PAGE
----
5 Ways to Get a Global Perspective for Better Career Options

The La Huaylla, Peru Implementation trip, summer of 2017.
The La Huaylla, Peru Implementation trip, summer of 2017. Travelers painted a mural with the kids at the local school house, which read "Agua es Vida," meaning "Water is Life." (The Peru2018 Travel Team/UC Davis)

We’ve all heard it said: The world is getting smaller.

With cheaper and more efficient modes of transportation and various forms of social media, the movement of people and exchange of ideas is faster and easier than ever before. Globalization brings with it challenges and opportunities to ensure that resources are used sustainably, issues of social and economic justice are considered and addressed, and individual intellectual freedoms are upheld.

Increasingly, employers are looking for students who understand these challenges and embrace the opportunities. So, how can students prepare for professional and personal success in an increasingly interconnected and interdependent world?

Here are five of the many ways to gain a global perspective, open doors to new career options and make friends along the way:

Take a class with a global perspective

Jordan Lara enjoyed "Introduction to Chicanx Studies" so much he decided to combine his animal biology major with a double major in Chicanx studies
Jordan Lara enjoyed "Introduction to Chicanx Studies" so much he decided to combine his animal biology major with a double major in Chicanx studies. (Jordan Lara/UC Davis)

UC Davis offers numerous classes — and even a minor in global and international studies — focused on learning about other cultures, a new language, and/or the links between biological/physical sciences and societal issues.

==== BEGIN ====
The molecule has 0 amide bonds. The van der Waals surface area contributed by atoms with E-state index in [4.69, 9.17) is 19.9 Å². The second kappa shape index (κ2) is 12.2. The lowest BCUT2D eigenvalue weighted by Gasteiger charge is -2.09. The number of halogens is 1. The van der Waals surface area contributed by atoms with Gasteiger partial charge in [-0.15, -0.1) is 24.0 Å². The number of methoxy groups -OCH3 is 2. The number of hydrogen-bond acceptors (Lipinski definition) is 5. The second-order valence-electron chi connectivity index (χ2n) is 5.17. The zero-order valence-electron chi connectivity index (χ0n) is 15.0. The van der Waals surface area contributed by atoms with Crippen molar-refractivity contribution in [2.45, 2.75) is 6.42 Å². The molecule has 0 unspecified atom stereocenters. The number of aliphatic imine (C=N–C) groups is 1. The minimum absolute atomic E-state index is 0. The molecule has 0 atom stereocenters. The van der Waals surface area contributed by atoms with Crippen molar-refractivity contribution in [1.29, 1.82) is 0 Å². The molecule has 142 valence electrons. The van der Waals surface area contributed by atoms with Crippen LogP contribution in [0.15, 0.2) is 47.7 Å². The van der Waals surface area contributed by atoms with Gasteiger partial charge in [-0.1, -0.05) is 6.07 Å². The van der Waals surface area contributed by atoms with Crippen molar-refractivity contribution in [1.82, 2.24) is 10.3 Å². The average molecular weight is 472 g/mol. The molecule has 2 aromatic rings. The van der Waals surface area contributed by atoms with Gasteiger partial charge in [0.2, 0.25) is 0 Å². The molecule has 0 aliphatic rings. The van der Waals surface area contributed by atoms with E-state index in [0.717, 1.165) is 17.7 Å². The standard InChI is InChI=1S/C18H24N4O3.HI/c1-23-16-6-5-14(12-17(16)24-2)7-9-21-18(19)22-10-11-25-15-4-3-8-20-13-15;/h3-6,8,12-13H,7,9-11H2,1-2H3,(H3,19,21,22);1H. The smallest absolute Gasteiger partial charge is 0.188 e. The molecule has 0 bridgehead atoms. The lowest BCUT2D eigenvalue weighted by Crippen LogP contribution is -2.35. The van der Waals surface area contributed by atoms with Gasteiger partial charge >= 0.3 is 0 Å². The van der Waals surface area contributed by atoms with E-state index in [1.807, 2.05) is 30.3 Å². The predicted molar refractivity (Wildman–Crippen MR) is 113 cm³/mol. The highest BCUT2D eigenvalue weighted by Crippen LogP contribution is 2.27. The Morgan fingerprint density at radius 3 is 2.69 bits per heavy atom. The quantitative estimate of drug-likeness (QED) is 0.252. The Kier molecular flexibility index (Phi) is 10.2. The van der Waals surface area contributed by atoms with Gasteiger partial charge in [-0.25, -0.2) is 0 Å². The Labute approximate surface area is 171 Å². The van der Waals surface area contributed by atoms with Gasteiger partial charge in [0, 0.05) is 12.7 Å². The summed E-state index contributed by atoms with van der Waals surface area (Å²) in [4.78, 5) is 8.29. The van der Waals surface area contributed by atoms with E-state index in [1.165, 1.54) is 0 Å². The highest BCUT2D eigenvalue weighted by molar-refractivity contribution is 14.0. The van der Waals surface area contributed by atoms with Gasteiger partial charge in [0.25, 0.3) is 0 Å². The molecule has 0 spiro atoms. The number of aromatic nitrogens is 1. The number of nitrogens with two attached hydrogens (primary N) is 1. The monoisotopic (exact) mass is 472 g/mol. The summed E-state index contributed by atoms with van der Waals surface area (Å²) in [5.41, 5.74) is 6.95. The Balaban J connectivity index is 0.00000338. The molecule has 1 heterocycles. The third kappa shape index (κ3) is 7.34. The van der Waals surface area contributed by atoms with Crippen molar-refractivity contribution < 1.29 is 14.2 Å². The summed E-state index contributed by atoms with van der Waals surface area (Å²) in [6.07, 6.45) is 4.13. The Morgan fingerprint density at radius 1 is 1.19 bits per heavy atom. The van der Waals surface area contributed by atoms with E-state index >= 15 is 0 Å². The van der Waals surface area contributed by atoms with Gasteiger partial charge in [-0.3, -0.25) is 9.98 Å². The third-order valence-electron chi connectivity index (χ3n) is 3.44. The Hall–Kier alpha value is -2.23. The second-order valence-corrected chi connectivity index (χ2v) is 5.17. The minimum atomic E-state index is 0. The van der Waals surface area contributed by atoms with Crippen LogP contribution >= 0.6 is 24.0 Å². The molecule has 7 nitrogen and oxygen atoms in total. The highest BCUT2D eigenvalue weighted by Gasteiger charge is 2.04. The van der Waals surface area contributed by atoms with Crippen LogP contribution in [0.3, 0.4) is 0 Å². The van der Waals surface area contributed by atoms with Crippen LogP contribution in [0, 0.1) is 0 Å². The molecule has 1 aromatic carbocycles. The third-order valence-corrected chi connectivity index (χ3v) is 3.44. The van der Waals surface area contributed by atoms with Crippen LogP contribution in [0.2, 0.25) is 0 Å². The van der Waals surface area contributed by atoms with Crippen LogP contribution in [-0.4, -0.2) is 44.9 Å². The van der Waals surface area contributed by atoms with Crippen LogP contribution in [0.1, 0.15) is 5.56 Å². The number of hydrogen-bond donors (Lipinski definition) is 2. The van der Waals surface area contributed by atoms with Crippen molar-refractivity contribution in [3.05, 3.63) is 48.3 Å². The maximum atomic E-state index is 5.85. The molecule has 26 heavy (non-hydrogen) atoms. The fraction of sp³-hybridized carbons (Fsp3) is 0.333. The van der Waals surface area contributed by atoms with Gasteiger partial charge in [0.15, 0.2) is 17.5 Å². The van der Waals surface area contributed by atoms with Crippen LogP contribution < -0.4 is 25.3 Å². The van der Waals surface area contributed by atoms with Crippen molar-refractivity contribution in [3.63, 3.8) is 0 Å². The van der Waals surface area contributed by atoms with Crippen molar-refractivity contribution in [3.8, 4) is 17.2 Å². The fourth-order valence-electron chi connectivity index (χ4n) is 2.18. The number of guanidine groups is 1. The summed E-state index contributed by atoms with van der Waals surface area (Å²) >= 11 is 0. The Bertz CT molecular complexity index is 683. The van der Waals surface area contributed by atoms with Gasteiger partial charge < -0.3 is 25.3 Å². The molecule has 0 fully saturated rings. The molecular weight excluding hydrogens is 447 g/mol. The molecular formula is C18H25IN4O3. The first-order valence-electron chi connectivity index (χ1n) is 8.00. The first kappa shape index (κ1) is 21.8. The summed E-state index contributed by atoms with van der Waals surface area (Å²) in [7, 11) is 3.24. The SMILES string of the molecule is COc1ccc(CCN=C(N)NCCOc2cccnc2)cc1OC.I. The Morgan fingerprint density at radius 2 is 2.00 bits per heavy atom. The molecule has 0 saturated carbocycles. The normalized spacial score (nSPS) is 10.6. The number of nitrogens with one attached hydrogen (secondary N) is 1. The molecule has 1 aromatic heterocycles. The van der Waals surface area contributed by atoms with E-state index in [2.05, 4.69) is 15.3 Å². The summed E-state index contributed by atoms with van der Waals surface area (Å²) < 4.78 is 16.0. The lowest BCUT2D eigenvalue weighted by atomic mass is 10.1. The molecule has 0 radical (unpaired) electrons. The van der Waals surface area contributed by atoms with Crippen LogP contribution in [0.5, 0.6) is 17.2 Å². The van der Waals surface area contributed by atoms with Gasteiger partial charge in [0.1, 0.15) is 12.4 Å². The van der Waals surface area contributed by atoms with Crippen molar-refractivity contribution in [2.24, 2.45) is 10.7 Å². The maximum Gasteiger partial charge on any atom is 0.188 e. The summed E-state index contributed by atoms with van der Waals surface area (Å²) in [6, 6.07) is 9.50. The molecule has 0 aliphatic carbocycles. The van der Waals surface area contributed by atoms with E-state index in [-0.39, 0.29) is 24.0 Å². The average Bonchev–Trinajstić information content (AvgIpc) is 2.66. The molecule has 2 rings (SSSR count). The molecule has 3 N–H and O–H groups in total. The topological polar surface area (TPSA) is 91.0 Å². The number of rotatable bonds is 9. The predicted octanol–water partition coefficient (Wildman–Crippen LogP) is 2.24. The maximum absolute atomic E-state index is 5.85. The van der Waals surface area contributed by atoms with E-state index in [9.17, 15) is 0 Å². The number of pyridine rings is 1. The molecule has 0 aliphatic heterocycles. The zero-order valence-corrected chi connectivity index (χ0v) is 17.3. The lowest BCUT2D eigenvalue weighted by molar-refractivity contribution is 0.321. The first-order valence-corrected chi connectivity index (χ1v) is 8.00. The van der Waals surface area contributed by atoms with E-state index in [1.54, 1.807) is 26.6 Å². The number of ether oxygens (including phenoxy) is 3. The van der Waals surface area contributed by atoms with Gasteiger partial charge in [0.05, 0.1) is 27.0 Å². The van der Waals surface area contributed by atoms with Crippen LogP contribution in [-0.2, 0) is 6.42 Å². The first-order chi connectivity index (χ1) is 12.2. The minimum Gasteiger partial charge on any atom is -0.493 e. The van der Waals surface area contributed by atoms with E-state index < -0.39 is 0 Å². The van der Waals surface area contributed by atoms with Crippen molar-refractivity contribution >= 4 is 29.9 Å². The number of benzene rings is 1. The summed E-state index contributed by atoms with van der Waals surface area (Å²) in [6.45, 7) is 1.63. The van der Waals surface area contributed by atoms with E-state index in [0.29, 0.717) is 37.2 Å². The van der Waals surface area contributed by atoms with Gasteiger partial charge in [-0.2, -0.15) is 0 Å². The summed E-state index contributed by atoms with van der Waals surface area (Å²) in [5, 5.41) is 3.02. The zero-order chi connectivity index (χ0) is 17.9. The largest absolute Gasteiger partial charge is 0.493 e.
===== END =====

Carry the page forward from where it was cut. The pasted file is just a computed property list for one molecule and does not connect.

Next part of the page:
Classes that provide global perspective

Jordan Lara enjoyed “Introduction to Chicanx Studies” so much he decided to combine his animal biology major with a double major in Chicanx studies.

“Learning about Chicanx history and culture really resonated with me,” Lara said. “The topic really guided what I want to do with my career. I am interested in pharmaceutical/drug design, and learning about Chicanx culture helped me to understand how health care and pharmaceutical costs impact communities.”

Participate in a research project that addresses global challenges

Research projects offer experience in your discipline and can have a direct impact on our local and/or global community. Visit the Undergraduate Research Center for options or ask faculty members about research experiences in their laboratories, studios and programs.

Get involved in our diverse campus community

You don’t have to travel around the world to gain a global perspective. Our campus is home to thousands of students, scholars, staff and faculty, who are from more than 110 countries.

There are countless ways to meet new people and engage in diverse cultures:

  • Attend a cultural night, watch an international film or participate in lectures and discussions at the International House Davis.
  • Join a student club or organization that helps you deepen your knowledge of your own culture(s) or exposes you to others.